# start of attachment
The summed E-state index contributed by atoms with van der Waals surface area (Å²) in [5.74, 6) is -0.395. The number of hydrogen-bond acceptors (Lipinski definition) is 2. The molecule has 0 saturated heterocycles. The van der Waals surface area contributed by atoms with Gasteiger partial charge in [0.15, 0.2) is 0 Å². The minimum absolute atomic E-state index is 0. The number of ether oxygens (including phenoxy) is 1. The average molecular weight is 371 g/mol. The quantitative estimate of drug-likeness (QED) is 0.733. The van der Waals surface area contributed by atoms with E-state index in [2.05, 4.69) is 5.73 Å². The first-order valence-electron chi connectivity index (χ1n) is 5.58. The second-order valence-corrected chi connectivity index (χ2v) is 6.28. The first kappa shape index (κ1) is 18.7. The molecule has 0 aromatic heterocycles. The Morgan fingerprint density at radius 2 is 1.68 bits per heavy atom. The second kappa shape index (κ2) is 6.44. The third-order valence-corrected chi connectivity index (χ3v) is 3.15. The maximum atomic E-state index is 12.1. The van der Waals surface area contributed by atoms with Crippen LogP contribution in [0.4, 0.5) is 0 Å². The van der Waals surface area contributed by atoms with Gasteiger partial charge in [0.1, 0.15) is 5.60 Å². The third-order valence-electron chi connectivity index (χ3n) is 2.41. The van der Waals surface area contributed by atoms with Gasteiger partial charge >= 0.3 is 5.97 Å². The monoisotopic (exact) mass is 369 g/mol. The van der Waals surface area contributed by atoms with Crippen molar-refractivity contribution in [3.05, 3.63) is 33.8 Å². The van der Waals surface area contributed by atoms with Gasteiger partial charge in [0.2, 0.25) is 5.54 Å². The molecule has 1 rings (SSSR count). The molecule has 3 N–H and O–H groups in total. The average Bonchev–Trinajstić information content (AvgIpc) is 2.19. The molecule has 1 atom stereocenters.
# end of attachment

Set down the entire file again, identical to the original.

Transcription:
The summed E-state index contributed by atoms with van der Waals surface area (Å²) in [5.74, 6) is -0.395. The number of hydrogen-bond acceptors (Lipinski definition) is 2. The molecule has 0 saturated heterocycles. The van der Waals surface area contributed by atoms with Gasteiger partial charge in [0.15, 0.2) is 0 Å². The minimum absolute atomic E-state index is 0. The number of ether oxygens (including phenoxy) is 1. The average molecular weight is 371 g/mol. The quantitative estimate of drug-likeness (QED) is 0.733. The van der Waals surface area contributed by atoms with E-state index in [2.05, 4.69) is 5.73 Å². The first-order valence-electron chi connectivity index (χ1n) is 5.58. The second-order valence-corrected chi connectivity index (χ2v) is 6.28. The first kappa shape index (κ1) is 18.7. The molecule has 0 aromatic heterocycles. The Morgan fingerprint density at radius 2 is 1.68 bits per heavy atom. The second kappa shape index (κ2) is 6.44. The third-order valence-corrected chi connectivity index (χ3v) is 3.15. The maximum atomic E-state index is 12.1. The van der Waals surface area contributed by atoms with Crippen LogP contribution in [0.4, 0.5) is 0 Å². The van der Waals surface area contributed by atoms with Gasteiger partial charge in [0.1, 0.15) is 5.60 Å². The third-order valence-electron chi connectivity index (χ3n) is 2.41. The van der Waals surface area contributed by atoms with Gasteiger partial charge >= 0.3 is 5.97 Å². The monoisotopic (exact) mass is 369 g/mol. The van der Waals surface area contributed by atoms with Crippen molar-refractivity contribution in [3.05, 3.63) is 33.8 Å². The van der Waals surface area contributed by atoms with Gasteiger partial charge in [0.2, 0.25) is 5.54 Å². The molecule has 1 rings (SSSR count). The molecule has 3 N–H and O–H groups in total. The average Bonchev–Trinajstić information content (AvgIpc) is 2.19. The molecule has 1 atom stereocenters.